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South Carolina Ordinance of Nullification of 1832 Video

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  • 0:02 Nullification Crisis of 1832
  • 0:45 Tariffs and Tensions
  • 3:08 Nullification
  • 5:51 Lesson Summary
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Lesson Transcript
Instructor: Daniel Vermilya
The South Carolina Ordinance of Nullification in 1832 was a moment where sectional tensions between the North and South nearly boiled over into conflict and disunion. While the crisis was diffused by compromise, it was a sign of things to come.

Nullification Crisis of 1832

No doubt, most Americans are familiar with the American Civil War. In 1860, South Carolina became the first Southern state to secede from the Union, and numerous other Southern states followed suit, joining the Confederate States of America. This struggle led to the deaths of hundreds of thousands of men, and it occurred because of deep tensions that had been boiling under the surface of American politics for decades. Perhaps no other time before the Civil War saw those tensions come closer to creating a catastrophe than the Nullification Crisis of 1832. Let's learn more about this moment of sectional tension that occurred thirty years before the American Civil War.

Tariffs and Tensions

In the first half of the 19th century, the northern and southern parts of the United States became increasingly divided over many issues. In the North, the economy became heavily based in industrialization. Throughout the North, rail lines were built, along with roads, canals, and factories. The industrialization of the North came along with a growing population. The Northern economy was diversified and led to massive production of many goods. Production of goods required raw materials, many of which were imported. In the early years of the 19th century, to fund internal improvement projects such as the construction of roads and canals, Congress relied heavily on tariffs, or taxes imposed on imported or exported goods. In 1828, Martin Van Buren, a senator at the time, crafted a tariff that would levy high taxes on those goods imported to New England and some Southern states. The tariff became known as the Tariff of Abominations, and it set off great anger in the South.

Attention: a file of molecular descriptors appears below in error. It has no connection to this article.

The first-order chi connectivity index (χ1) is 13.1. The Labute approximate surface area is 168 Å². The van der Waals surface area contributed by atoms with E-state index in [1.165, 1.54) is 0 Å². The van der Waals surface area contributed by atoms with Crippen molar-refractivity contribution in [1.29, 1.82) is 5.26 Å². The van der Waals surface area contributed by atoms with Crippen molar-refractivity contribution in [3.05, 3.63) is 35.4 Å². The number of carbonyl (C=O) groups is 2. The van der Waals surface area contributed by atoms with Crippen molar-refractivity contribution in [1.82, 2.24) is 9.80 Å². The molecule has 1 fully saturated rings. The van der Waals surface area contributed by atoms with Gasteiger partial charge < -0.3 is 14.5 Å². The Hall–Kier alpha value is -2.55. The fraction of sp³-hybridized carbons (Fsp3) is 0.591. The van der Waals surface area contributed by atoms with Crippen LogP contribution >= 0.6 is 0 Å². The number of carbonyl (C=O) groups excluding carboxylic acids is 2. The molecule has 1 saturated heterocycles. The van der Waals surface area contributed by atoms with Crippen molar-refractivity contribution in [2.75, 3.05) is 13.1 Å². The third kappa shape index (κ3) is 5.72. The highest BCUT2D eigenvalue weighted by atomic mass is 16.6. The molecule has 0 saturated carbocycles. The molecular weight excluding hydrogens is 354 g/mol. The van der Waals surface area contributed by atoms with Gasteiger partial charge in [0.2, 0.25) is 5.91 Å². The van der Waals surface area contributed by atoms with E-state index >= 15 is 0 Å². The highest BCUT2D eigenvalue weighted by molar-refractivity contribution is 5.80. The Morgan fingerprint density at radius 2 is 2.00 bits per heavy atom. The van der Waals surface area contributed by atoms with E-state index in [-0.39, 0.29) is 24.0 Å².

During this time when the North was increasingly industrialized, the South became increasingly reliant upon agriculture. Primarily, Southern states thrived on cotton. Slavery was at the center of the Southern economy, and it enabled a planter class to rise in wealth and political power. High tariffs, such as the Tariff of 1828, affected many goods imported and exported with other nations, such as England. Much of the Southern crop of cotton was sent to England, so the Southern states resisted high tariffs that hurt their trade with the British. At the same time, the South had to pay high taxes on items that it could not produce on its own, which cost Southern planters in numerous ways and made the tariff quite unpopular with them. In addition, the planters did not approve of such a tariff coming from a centralized government in Washington, which they believed was not representing their best interests.

In 1828, Andrew Jackson was elected President of the United States. While many Southerners hoped that Jackson, himself a Southerner, would oppose this tariff and work to lessen its effects, they were wrong. Jackson did not work to mitigate the tariff's effects. Southerners, especially South Carolinians, then turned their hopes to Jackson's vice president and native South Carolinian, John C. Calhoun.

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